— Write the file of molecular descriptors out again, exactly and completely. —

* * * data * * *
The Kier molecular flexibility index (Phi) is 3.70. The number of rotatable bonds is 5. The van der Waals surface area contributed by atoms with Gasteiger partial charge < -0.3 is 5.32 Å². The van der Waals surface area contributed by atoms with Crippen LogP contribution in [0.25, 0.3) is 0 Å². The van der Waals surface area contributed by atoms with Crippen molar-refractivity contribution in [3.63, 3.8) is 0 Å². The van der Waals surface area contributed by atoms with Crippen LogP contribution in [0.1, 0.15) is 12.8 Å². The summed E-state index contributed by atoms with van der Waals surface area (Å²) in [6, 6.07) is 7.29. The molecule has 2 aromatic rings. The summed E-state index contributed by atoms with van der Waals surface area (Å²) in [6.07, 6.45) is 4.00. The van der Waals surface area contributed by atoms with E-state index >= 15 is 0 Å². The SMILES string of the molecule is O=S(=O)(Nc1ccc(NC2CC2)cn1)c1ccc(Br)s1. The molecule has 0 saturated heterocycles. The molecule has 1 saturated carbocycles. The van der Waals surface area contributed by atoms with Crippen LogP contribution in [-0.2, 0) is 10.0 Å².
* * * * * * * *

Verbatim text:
The Kier molecular flexibility index (Phi) is 3.70. The number of rotatable bonds is 5. The van der Waals surface area contributed by atoms with Gasteiger partial charge < -0.3 is 5.32 Å². The van der Waals surface area contributed by atoms with Crippen LogP contribution in [0.25, 0.3) is 0 Å². The van der Waals surface area contributed by atoms with Crippen molar-refractivity contribution in [3.63, 3.8) is 0 Å². The van der Waals surface area contributed by atoms with Crippen LogP contribution in [0.1, 0.15) is 12.8 Å². The summed E-state index contributed by atoms with van der Waals surface area (Å²) in [6, 6.07) is 7.29. The molecule has 2 aromatic rings. The summed E-state index contributed by atoms with van der Waals surface area (Å²) in [6.07, 6.45) is 4.00. The van der Waals surface area contributed by atoms with E-state index >= 15 is 0 Å². The SMILES string of the molecule is O=S(=O)(Nc1ccc(NC2CC2)cn1)c1ccc(Br)s1. The molecule has 0 saturated heterocycles. The molecule has 1 saturated carbocycles. The van der Waals surface area contributed by atoms with Crippen LogP contribution in [-0.2, 0) is 10.0 Å².